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  • Giving Back at Glacier

    Giving Back at Glacier

From recycled glass to locally sourced food, sustainability efforts help a national park under assault

All over the world, people are choosing to make sustainable choices, and Glacier’s lodges are places where even guests help make a difference.It’s hard to imagine a better place than Glacier National Park to appreciate the impact of climate change on pristine nature. This is one park where the frequent travel admonition, “now’s the time to go,” is all too true — at least, if you want to see the string of icy pearls hung across its high peaks.

Just 150 years ago, 150 glaciers graced these spectacular alpine summits. Only 25 remain large enough today to be considered “functional,” say scientists who expect the park’s glaciers to vanish by 2030, with many disappearing before that.People heeding the advice to visit soon will find a variety of national park lodging and dining spots that are making environmental stewardship part of the park experience.

Going Big Sky at Glacier National Park

Local First

That starts with dining at restaurants managed by Xanterra Travel Collection® in the Many Glacier Hotel, Lake McDonald Lodge, and Swiftcurrent and Rising Sun Motor Inns and Cabins. Working with the Western Sustainability Exchange (WSE) and the Montana Grower’s Cooperative, executive chef Jim Chapman and food and beverage director Jeremiah Hook source more than 59% of the food served to guests from local or sustainable sources. Four park restaurants are WSE-certified Farm to Restaurant Members. That philosophy has made dozens of local purveyors the preferred source for everything from ice cream, to beer, beef, tea and more. That gives Glacier guests inclined to “go local” an easy way to get a real taste of the West.

With an amazing percentage of local food making it to menus inside the park, “the farm-to-fork movement is catching on here,” says Rachel Gerber, an owner of the nearby composting company DIRT Rich. But Gerber takes that the next step. She and her business partner, Alissa LaChance, recycle the resulting food waste, what Gerber calls “the scraps-to-soil part” of sustainability. The company got its start in 2015 and Xanterra is its biggest customer, diverting more than 36 tons of food from the local landfill. That’s sparking success for a business that’s expanding to the residential market in Whitefish and Columbia Falls. Gerber and LaChance are encouraging locals who wouldn’t otherwise compost to save their food waste for pickup by DIRT Rich in a process similar to how people recycle trash. Xanterra brings the compost back to the park to enrich flowerbeds at the lodges.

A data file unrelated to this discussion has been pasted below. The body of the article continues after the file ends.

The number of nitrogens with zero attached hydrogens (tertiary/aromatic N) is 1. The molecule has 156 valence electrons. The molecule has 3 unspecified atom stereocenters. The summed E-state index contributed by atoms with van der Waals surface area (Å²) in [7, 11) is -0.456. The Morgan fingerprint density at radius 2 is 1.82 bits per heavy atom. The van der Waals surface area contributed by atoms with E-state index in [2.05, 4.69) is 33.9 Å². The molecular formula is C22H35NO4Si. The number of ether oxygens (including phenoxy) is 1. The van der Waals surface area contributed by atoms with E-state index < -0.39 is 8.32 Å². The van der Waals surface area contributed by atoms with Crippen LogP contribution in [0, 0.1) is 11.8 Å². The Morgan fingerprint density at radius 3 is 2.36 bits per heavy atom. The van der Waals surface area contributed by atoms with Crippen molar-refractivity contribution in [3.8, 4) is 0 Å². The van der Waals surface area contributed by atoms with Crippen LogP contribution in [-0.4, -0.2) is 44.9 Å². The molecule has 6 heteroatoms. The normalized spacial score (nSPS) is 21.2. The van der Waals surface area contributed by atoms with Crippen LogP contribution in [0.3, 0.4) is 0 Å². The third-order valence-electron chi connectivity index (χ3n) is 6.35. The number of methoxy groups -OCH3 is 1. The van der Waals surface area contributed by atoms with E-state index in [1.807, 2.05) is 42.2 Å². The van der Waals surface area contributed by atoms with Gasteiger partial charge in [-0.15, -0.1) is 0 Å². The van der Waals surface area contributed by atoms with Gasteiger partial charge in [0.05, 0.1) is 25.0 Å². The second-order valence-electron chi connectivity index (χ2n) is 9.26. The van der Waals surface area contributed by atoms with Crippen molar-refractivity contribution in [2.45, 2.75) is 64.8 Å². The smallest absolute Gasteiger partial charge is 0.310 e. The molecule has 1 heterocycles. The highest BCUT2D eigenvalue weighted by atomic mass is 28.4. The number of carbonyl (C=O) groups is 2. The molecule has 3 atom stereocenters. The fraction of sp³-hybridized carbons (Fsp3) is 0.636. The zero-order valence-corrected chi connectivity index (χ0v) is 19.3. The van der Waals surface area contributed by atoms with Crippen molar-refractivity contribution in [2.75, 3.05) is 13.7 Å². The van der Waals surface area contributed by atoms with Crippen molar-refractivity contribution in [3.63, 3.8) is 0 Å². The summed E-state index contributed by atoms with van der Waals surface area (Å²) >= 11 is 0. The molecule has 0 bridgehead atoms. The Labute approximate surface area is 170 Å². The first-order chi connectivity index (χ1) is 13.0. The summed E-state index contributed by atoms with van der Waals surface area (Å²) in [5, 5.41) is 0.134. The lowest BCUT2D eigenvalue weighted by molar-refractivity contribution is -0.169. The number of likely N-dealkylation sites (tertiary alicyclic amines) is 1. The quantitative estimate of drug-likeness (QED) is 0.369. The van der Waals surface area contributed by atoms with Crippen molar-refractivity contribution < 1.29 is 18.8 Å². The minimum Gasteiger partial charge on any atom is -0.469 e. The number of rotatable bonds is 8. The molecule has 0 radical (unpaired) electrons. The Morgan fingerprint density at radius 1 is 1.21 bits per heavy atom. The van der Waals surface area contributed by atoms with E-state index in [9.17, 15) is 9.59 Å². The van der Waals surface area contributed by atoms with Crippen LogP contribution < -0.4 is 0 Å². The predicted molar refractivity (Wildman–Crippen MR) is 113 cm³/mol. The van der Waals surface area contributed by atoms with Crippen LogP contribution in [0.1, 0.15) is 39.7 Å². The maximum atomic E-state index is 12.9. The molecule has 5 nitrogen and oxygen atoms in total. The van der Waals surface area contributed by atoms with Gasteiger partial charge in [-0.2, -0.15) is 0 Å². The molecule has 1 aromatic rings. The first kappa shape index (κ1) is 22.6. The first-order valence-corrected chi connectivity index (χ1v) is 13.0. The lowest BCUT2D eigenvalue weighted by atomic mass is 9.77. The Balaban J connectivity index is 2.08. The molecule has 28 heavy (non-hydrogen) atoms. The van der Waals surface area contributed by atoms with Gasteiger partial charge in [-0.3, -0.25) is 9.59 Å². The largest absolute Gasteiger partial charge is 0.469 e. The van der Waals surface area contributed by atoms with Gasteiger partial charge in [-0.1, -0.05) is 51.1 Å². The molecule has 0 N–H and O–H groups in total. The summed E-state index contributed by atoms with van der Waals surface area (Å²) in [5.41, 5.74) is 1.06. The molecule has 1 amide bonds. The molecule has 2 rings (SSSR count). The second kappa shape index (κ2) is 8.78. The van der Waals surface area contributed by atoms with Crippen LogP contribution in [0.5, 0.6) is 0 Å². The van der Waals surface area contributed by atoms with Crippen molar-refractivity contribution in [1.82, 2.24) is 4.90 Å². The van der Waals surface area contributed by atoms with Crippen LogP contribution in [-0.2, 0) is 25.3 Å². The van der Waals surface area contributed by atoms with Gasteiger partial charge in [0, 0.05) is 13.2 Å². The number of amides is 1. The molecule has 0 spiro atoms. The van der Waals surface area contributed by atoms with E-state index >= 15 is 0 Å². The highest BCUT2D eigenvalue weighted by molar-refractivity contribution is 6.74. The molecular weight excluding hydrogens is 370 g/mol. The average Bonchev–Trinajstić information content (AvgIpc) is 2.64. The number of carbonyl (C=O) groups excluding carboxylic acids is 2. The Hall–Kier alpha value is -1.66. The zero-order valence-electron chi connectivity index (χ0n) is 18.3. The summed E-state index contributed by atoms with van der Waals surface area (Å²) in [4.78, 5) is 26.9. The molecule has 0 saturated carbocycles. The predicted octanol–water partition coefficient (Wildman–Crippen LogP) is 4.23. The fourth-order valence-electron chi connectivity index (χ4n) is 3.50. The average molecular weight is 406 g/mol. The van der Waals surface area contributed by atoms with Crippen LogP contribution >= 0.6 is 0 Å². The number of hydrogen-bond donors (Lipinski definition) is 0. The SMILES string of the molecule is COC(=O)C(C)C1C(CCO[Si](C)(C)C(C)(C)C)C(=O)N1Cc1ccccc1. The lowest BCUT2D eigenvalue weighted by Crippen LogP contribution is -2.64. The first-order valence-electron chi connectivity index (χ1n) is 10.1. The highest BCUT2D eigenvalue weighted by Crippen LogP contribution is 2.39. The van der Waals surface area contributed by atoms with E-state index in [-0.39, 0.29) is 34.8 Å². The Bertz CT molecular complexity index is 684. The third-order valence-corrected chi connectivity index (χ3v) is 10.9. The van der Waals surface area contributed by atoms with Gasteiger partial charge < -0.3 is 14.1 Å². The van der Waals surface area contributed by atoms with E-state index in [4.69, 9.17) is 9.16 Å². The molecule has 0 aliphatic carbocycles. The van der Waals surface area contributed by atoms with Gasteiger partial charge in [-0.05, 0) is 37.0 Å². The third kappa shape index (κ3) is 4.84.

National Parks: A Perfect Vacation for All Ages 1

From Glass to Garage

But sustainability practices go beyond just food recycling. Xanterra started its own recycling facility in Columbia Falls and opened it to the community, “taking recycling to a new level,” said one local media outlet. Xanterra collected 90,000 pounds of glass in 2015 and with 30,000 pounds from a recycling partner used 120,000 pounds of recycled glass in the concrete foundation for the company’s new Columbia Falls garage built to house Glacier’s famous 1930s fleet of 33 Red Bus tour vehicles, which Xanterra operates. “Taking glass and putting it back into our projects provides a commodity value to the glass,” says Matt Folz, Xanterra’s director of sustainability.

The glass has also been used for curb and gutter repair at the Village Inn at Apgar to see how well recycled-glass concrete can handle the harsh weather of Glacier. Folz hopes to expand the recycling program with new and interesting uses for glass. “I support local because I am a local,” Folz says. “I am not just supporting a business, I am supporting my neighbor.”


Big Impact

Will innovative recycling and other programs halt the ebb of Glacier’s glaciers? Of course not. But they play an important role in a place where the environment is under assault and guests are able to support programs designed to correct the problem. All over the world, people are choosing to make sustainable choices, and Glacier’s lodges are places where even guests help make a difference.

It’s pretty inspiring that on the 100th anniversary of the National Park Service, “America’s Best Idea” is still giving birth to great ideas that protect a place like Glacier National Park.

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